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Jel Classification:F34 

Working Paper
Inflation, Debt, and Default
We study how the co-movement of inflation and economic activity affects real interest rates and the likelihood of debt crises. First, we show that for advanced economies, periods with procyclical inflation are associated with lower real interest rates. Procyclical inflation implies that nominal bonds pay out more in bad times, making them a good hedge against aggregate risk. However, such procyclicality also increases sovereign default risk when the economy deteriorates, since the government needs to make larger (real) payments. In order to evaluate both effects, we develop a model of sovereign default on domestic nominal debt with exogenous inflation risk and domestic risk-averse lenders. Countercyclical inflation is a substitute with default, while procyclical inflation is a complement with it, by increasing default incentives. In good times, when default is unlikely, procyclical inflation yields lower real rates. In bad times, as default becomes more material, procyclical inflation can magnify default risk and trigger an increase in real rates.
AUTHORS: Hur, Sewon; Perri, Fabrizio; Kondo, Illenin O.
DATE: 2018-09-28

Working Paper
A model of the Twin Ds: optimal default and devaluation
This paper characterizes jointly optimal default and exchange-rate policy in a small open economy with limited enforcement of debt contracts and downward nominal wage rigidity. Under optimal policy, default occurs during contractions and is accompanied by large devaluations. The latter inflate away real wages, thereby avoiding massive unemployment. Thus, the Twin Ds phenomenon emerges endogenously as the optimal outcome. In contrast, under fixed exchange rates, optimal default takes place in the context of large involuntary unemployment. Fixed-exchange-rate economies are shown to have stronger default incentives and therefore support less external debt than economies with optimally floating rates.
AUTHORS: Yue, Vivian Z.; Uribe, Martin; Na, Seunghoon; Schmitt-Grohe, Stephanie
DATE: 2015-04-01

Working Paper
Equilibrium Sovereign Default with Exchange Rate Depreciation
This study proposes and quantitatively assesses a terms-of-trade penalty for defaulting: defaulters must exchange more of their own goods for imports, which causes an adjustment to the equilibrium exchange rate. This penalty can take the place of an ad hoc fall in output: Facing only this penalty and temporary exclusion from debt markets, countries are willing to maintain borrowing obligations up to a realistic level of debt. The terms-of-trade penalty is consistent with the observed relationship between sovereign default and a country's trade flows and prices. The defaulter's currency depreciates while trade volume falls drastically. We demonstrate that a default episode can imply up to a 30% real depreciation, which matches observed crisis events in developing countries.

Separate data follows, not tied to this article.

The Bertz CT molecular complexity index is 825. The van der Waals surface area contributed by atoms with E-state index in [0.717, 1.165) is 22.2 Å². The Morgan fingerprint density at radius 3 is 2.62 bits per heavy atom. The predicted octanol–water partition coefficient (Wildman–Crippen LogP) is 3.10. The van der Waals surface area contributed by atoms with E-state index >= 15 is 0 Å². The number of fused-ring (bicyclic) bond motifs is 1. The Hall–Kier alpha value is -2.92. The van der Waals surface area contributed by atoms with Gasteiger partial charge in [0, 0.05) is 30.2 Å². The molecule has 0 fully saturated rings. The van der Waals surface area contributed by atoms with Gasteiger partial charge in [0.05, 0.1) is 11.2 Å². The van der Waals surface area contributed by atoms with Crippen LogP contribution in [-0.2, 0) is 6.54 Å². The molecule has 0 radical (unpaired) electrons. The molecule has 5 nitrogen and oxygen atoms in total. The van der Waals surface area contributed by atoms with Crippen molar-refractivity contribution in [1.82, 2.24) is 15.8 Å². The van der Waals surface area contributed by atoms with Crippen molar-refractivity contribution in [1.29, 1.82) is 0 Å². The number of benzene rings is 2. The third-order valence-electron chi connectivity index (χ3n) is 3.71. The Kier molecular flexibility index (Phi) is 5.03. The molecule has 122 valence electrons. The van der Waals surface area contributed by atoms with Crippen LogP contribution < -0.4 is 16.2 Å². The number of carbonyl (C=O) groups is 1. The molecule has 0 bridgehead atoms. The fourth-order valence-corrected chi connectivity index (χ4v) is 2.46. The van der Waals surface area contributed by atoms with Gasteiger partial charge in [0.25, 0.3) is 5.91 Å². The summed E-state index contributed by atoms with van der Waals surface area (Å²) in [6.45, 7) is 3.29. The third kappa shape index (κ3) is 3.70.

AUTHORS: Popov, Sergey V.; Wiczer, David
DATE: 2014-11-24

Working Paper
Policy Interventions in Sovereign Debt Restructurings
The wave of sovereign defaults in the early 1980s and the string of debt crises in the decades that followed have fostered proposals involving policy interventions in sovereign debt restructurings. A key question about these proposals that has proved hard to handle is how they in influence the behavior of creditors and debtors. We address such challenge by incorporating these policy proposals into a quantitative model in the tradition of Eaton and Gersovitz (1981) that includes renegotiation in sovereign debt restructurings. Critically, the model also endogenizes the choice of debt maturity, an essential aspect of sovereign defaults and restructurings. We evaluate several policy interventions, and we identify the crucial features that matter to improve the outcome of distressed debt restructurings and reduce the frequency of debt distress events.
AUTHORS: Dvorkin, Maximiliano; Sanchez, Juan M.; Sapriza, Horacio; Yurdagul, Emircan
DATE: 2019-11-15

Working Paper
News, sovereign debt maturity, and default risk
Leading into a debt crisis, interest rate spreads on sovereign debt rise before the economy experiences a decline in productivity, suggesting that news about future economic developments may play an important role in these episodes. In a VAR estimation, a news shock has a larger contemporaneous impact on sovereign credit spreads than a comparable shock to labor productivity. A quantitative model of news and sovereign debt default with endogenous maturity choice generates impulse responses and a variance decomposition similar to the empirical VAR estimates. The dynamics of the economy after a bad news shock share some features of a productivity shock and others of sudden stop events. However, unlike episodes of sudden stops, long-term debt does not shield the country from bad news shocks, and it may even exacerbate default risk. Finally, an increase in the precision of news allows the government to improve its debt maturity management, especially during periods of high stress in credit markets, and thus face lower yield spreads while increasing the amount of debt.